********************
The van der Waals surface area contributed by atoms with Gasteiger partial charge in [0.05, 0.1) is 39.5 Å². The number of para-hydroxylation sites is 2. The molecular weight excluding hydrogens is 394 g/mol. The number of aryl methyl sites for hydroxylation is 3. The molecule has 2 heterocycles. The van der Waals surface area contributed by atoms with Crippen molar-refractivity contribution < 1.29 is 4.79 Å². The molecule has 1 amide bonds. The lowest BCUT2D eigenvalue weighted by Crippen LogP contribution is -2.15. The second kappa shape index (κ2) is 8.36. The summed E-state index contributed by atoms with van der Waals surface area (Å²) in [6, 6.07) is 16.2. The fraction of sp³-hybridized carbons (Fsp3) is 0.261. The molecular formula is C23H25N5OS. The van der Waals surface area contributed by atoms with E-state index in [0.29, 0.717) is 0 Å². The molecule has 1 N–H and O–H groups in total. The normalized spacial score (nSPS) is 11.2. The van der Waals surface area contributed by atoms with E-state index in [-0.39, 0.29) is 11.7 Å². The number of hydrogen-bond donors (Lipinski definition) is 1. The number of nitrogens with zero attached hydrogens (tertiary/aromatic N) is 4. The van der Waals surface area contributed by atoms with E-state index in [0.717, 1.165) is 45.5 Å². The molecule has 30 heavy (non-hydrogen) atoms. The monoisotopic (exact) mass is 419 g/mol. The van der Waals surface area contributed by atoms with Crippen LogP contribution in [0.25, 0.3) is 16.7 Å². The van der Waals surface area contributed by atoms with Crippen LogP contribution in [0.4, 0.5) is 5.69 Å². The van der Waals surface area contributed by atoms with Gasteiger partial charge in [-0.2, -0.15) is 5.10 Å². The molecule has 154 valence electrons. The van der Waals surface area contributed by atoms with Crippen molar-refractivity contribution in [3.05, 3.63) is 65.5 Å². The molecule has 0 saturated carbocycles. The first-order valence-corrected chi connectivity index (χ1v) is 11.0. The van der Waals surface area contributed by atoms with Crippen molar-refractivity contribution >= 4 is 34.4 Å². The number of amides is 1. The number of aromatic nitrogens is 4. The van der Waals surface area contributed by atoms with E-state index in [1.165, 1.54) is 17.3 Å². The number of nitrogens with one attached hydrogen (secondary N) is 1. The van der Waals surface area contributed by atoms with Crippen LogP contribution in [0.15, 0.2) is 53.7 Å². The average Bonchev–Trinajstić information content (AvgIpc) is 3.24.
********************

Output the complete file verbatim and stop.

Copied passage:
The van der Waals surface area contributed by atoms with Gasteiger partial charge in [0.05, 0.1) is 39.5 Å². The number of para-hydroxylation sites is 2. The molecular weight excluding hydrogens is 394 g/mol. The number of aryl methyl sites for hydroxylation is 3. The molecule has 2 heterocycles. The van der Waals surface area contributed by atoms with Crippen molar-refractivity contribution < 1.29 is 4.79 Å². The molecule has 1 amide bonds. The lowest BCUT2D eigenvalue weighted by Crippen LogP contribution is -2.15. The second kappa shape index (κ2) is 8.36. The summed E-state index contributed by atoms with van der Waals surface area (Å²) in [6, 6.07) is 16.2. The fraction of sp³-hybridized carbons (Fsp3) is 0.261. The molecular formula is C23H25N5OS. The van der Waals surface area contributed by atoms with E-state index in [0.29, 0.717) is 0 Å². The molecule has 1 N–H and O–H groups in total. The normalized spacial score (nSPS) is 11.2. The van der Waals surface area contributed by atoms with E-state index in [-0.39, 0.29) is 11.7 Å². The number of hydrogen-bond donors (Lipinski definition) is 1. The number of nitrogens with zero attached hydrogens (tertiary/aromatic N) is 4. The van der Waals surface area contributed by atoms with E-state index in [0.717, 1.165) is 45.5 Å². The molecule has 30 heavy (non-hydrogen) atoms. The monoisotopic (exact) mass is 419 g/mol. The van der Waals surface area contributed by atoms with Crippen LogP contribution in [0.25, 0.3) is 16.7 Å². The van der Waals surface area contributed by atoms with Crippen LogP contribution in [0.4, 0.5) is 5.69 Å². The van der Waals surface area contributed by atoms with Gasteiger partial charge in [-0.2, -0.15) is 5.10 Å². The molecule has 154 valence electrons. The van der Waals surface area contributed by atoms with Crippen molar-refractivity contribution in [3.05, 3.63) is 65.5 Å². The molecule has 0 saturated carbocycles. The first-order valence-corrected chi connectivity index (χ1v) is 11.0. The van der Waals surface area contributed by atoms with Crippen molar-refractivity contribution >= 4 is 34.4 Å². The number of amides is 1. The number of aromatic nitrogens is 4. The van der Waals surface area contributed by atoms with E-state index in [1.165, 1.54) is 17.3 Å². The number of nitrogens with one attached hydrogen (secondary N) is 1. The van der Waals surface area contributed by atoms with Crippen LogP contribution in [0.15, 0.2) is 53.7 Å². The average Bonchev–Trinajstić information content (AvgIpc) is 3.24.